The new provisions will also allow for the remote hearing of cases in civil proceedings and can decide on the technology being used and on any objections raised to a case being heard remotely. The remote hearings will have the same powers as hearings in person and the same legal immunities and privileges will apply. It would also provide for an offence where a person wilfully obstructs participation of individuals or interferes with the technology platform the court is utilising. Fines and incarceration for up to three years are possible on conviction.

Another range of provisions seeks to have business documents compiled during the ordinary course of business presumed to be admissible as evidence in civil cases. I note what other Members have said about section 14 and I would be interested in discussing with them and the Minister whether the section could be omitted from the Bill. Evidence to witness credibility for supplying such information will be admissible. Those who supply such information in civil courts will be deemed to be bound as if they were attending court in person and all normal legal parameters remain as before. To assist such civil proceedings evidence can be given electronically where a declaration can be launched with an accompanying statement of truth to be transmitted with documents. These statements can be signed electronically and would have equal standing to those given in person.

Remote hearings have been noted to be suitable for the appellate courts and have been particularly useful in the hearing of preliminary applications and in case management. They are not well suited for certain matters such as where evidence is required to be elicited from witnesses or in matters that require a jury. In criminal court proceedings remote viewing enables a person to participate in the proceedings and see the proceedings before the court. It enables other persons participating in the proceedings who are not in the same location as that person to see and hear their input and evidence.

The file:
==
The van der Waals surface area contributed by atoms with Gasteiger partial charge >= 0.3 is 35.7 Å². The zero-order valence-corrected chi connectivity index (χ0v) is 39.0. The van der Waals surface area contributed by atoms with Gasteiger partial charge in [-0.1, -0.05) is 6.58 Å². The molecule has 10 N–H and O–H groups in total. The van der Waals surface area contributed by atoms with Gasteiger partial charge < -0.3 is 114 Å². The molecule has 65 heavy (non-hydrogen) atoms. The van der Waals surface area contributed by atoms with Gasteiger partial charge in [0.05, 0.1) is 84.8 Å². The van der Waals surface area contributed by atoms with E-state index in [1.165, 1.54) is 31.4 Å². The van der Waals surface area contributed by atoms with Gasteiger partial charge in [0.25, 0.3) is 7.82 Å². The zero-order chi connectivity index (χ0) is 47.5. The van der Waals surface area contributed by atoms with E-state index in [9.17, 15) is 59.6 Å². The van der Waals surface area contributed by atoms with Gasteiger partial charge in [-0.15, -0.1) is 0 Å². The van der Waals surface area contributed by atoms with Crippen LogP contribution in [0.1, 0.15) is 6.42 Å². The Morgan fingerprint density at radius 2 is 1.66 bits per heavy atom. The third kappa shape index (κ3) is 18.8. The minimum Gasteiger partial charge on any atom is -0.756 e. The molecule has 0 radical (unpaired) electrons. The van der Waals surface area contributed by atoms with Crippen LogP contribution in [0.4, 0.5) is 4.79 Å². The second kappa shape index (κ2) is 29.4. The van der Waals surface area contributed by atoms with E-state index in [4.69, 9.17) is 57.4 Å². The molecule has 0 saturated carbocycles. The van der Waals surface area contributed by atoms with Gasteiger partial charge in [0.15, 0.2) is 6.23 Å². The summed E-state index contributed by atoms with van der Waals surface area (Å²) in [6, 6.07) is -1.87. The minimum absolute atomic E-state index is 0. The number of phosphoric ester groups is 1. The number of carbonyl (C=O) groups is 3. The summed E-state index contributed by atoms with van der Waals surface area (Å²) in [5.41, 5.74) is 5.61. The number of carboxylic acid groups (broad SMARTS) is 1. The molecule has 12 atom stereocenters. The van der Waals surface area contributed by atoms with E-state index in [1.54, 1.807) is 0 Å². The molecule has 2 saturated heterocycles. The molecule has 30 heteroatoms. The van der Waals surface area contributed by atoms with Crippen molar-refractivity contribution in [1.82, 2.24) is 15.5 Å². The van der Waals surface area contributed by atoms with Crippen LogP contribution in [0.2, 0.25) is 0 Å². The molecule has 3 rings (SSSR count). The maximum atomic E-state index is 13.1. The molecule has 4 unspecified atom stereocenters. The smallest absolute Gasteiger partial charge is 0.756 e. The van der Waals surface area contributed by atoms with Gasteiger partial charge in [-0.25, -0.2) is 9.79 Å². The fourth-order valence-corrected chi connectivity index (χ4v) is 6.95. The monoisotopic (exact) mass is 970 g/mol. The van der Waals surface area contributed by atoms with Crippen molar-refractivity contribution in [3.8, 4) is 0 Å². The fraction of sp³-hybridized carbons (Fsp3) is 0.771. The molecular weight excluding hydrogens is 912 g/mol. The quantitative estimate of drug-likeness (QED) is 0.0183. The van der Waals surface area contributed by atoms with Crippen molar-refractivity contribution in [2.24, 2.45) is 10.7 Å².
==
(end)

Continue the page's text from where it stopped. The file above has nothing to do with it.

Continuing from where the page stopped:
Remote hearing in criminal cases needs to be widened in use and this Bill proposes to extend the types of matters for which video links may be used. These can include permit arrangements, returns for trial, sentencing hearings and certain hearings relating to surrender proceedings.

An amendment of the Criminal Justice (Administration) Act 1924 provides that when warrants are outstanding on an individual already incarcerated such warrants can be served without the need to move that person to a different prison to have the warrant served. We can all see the benefits of that where utilisation of manpower and resources are concerned.

Regarding the remote hearing of appeal proceedings, section 26 proposes that the Supreme Court or the Court of Appeal in criminal proceedings may, of its own motion or on the application of any of the parties, direct that proceedings be heard by remote hearing. Section 26(7) proposes the creation of a new offence of interfering with or obstructing the communications technology used in promoting remote viewing.

Ultimately, these proposals will recognise the new realities of operating the Courts Service within the constraints imposed by a pandemic. They offer an additional power to appoint dedicated legal coroners to provide additional resourcing to the State where required. They will help to streamline and create efficiency in our courts system and they will help to move our courts further and faster by embracing new technology and, in so doing, provide a better legal service for citizens and other legal entities. Having said that, I would not like to see these provisions used to fast-track cases concerning vulture funds, as was referenced earlier.